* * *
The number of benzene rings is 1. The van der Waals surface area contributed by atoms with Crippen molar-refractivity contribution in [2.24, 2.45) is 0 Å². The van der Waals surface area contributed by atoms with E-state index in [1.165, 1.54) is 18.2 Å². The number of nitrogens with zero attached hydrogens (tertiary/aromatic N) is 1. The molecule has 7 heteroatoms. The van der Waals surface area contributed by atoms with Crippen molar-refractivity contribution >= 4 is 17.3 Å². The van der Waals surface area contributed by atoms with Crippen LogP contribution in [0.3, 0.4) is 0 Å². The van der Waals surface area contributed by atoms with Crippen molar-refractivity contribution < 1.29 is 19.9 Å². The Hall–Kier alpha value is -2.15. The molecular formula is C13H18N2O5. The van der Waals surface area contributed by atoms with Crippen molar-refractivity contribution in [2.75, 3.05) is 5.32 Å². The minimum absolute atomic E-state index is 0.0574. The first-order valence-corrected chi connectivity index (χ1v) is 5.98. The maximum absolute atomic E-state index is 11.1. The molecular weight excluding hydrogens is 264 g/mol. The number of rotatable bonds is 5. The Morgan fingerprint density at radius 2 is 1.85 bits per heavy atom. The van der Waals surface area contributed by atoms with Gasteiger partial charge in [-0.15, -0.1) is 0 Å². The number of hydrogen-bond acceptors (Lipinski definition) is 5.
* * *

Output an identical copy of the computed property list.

The number of benzene rings is 1. The van der Waals surface area contributed by atoms with Crippen molar-refractivity contribution in [2.24, 2.45) is 0 Å². The van der Waals surface area contributed by atoms with E-state index in [1.165, 1.54) is 18.2 Å². The number of nitrogens with zero attached hydrogens (tertiary/aromatic N) is 1. The molecule has 7 heteroatoms. The van der Waals surface area contributed by atoms with Crippen molar-refractivity contribution >= 4 is 17.3 Å². The van der Waals surface area contributed by atoms with Crippen LogP contribution in [0.3, 0.4) is 0 Å². The van der Waals surface area contributed by atoms with Crippen molar-refractivity contribution < 1.29 is 19.9 Å². The Hall–Kier alpha value is -2.15. The molecular formula is C13H18N2O5. The van der Waals surface area contributed by atoms with Crippen molar-refractivity contribution in [2.75, 3.05) is 5.32 Å². The minimum absolute atomic E-state index is 0.0574. The first-order valence-corrected chi connectivity index (χ1v) is 5.98. The maximum absolute atomic E-state index is 11.1. The molecular weight excluding hydrogens is 264 g/mol. The number of rotatable bonds is 5. The Morgan fingerprint density at radius 2 is 1.85 bits per heavy atom. The van der Waals surface area contributed by atoms with Gasteiger partial charge in [-0.15, -0.1) is 0 Å². The number of hydrogen-bond acceptors (Lipinski definition) is 5.